Fixing the Tracking on Those EVIL VHS Cassettes! “Snuff Tapes” reviewed! (MVDVisual / DVD)

Ready to be Recorded?  “Snuff Tapes” now available at Amazon.com!

Marcela Arkaino investigates a Talca, Chile rapist and murder who has been drugging and abducting women for years to record aberrant tapes of his cruel exploits.  Marcela takes a special eager interest in this particular assignment as she was one of those unfortunate women.  As a silver lining out of an extremely bad situation, she is one of three women left alive by her brutal sex-sadist aggressor.  As the reporter in her garners the difficult stories from the other two survivors, Cataline and Jesus, abused by the same masked man, she inches closer to his whereabouts by triangulating attacks and connecting similarities but her scouring of roadside market, unlabeled VHS tapes became the smoking gun needle in a haystack that produces not just any depraved tape of his victims but of her own ordeal, turning now an inch into a mile in finding him.  Bring the other two women into the fold, Marcela devises a plan of revenge to direct a snuff film of her own, starring their rapist and torturer.  

Hailing from Talca, Chile, the same location where the story is set, comes the shock-slamming, VHS-inspired thriller “Snuff Tapes,” aka “Cintas Tapes,” from the Chilean born independent filmmaker, Vito Garcia Viedma.  The writer-director’s prior two zombie-influenced short films, the 2012 “Bajo el sonido del tren” and the 2017 “Escape from Zombie City,” along with the criminal underbelly 2017 feature, Los culpables,” displays a course change deviation that wouldn’t prepare the average Viedma film fan for his 2020 venture into the dark underworld exploitation of indie snuff.  While the title highlights the concept around videotaping the misuse of a person’s trust and vulnerability for one’s own disturbing profit, in this case to get one’s jolly’s off, much of Viedma’s story skirts around the edge with just mentioning the nixing of captured and consumed of vivacity women, saving the story’s climax for more detailed death dealing in a vengeful perspective rather than a videotaped one. “Snuff Tapes” is created under Viedma’s ZineFilms production company in association with Cabro Chico and Trippas Productions.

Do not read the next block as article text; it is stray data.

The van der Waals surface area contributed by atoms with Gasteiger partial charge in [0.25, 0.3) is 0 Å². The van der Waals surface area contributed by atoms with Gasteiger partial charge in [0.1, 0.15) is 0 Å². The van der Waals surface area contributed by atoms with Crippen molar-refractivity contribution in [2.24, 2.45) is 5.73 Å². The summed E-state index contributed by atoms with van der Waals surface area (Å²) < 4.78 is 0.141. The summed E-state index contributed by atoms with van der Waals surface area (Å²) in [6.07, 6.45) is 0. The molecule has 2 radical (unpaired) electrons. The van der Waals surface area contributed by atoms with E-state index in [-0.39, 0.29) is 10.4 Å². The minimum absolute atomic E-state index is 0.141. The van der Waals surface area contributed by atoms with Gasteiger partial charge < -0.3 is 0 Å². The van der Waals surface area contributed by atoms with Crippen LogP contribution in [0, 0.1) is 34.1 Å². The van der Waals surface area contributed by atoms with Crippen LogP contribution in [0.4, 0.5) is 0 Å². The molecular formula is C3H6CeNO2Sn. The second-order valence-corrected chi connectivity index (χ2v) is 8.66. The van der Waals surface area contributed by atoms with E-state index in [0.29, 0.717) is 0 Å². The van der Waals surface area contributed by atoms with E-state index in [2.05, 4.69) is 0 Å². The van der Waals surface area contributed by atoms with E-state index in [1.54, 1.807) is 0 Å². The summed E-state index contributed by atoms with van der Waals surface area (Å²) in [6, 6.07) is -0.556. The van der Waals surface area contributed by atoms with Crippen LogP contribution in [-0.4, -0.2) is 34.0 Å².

“Snuff Tapes” is no “8MM” with a mega-Hollywood budget and Nic Cage doing Nic Cage antics. “Snuff Tapes” is no “Effects” with cult icons Joseph Pilato and Tom Savini helming sordid scenes from fantasy to non-fiction. “Snuff Tapes” isn’t even on the same level as “A Serbian Film” and, to be honest, I don’t think any film anytime soon will ever be on the same level as that twisted picture. What all three of those successful and notorious films have in common and what Viedma lacks in separating itself from the rest are in two very important details: a budget and an array of talent. Viedma’s film humbles in comparison with not only a microbudget but also in a cast makeup of essentially five actors with withering substance. Valentina Soto Albornoz stars as the retribution-reporter, Cataline Ibarra, who for the last decade has been piecing together clues of her kidnapper’s whereabouts by purchasing random video cassettes tapes from Talca street vendors and when Ibarra strikes gold unearthing her own ugly tape, she understandably feels overwhelmed reliving visually the nightmare and subsequently gravitates toward being hellbent for revenge. Ibarra recruits her survivor carbon copies in the tattooed Jesus Mayano (Camila Medina) and aspiring photography model Marcela Arkaino (Camila Carreno Arancibia) for a little payback, but Ibarra, aside from her good friend Esteban (Hugo Villar) providing her a PAL encoded VHS player and rewatching her tape to catch clues missed, she virtually does all the legwork in pinpointing the one responsible, drugging him, abducting him, and committing herself to the nitty-gritty, fantasy plan for whenever she got her hands on him. I’m not sure what roles or business Arkaino or Mayano actually had to just stand there moping other than maybe bear witness to the end of their lifelong torment, to see the boogeyman parish once and for all? Reinaldo Aravena plays the man behind the mask who initially puts up a strong showing as the camera operator and stud of his homemade videos but then quickly fizzles disappointingly on the opposite side of the camera due to a lack of scaled down combating in what becomes just a one-woman show without much to show for it.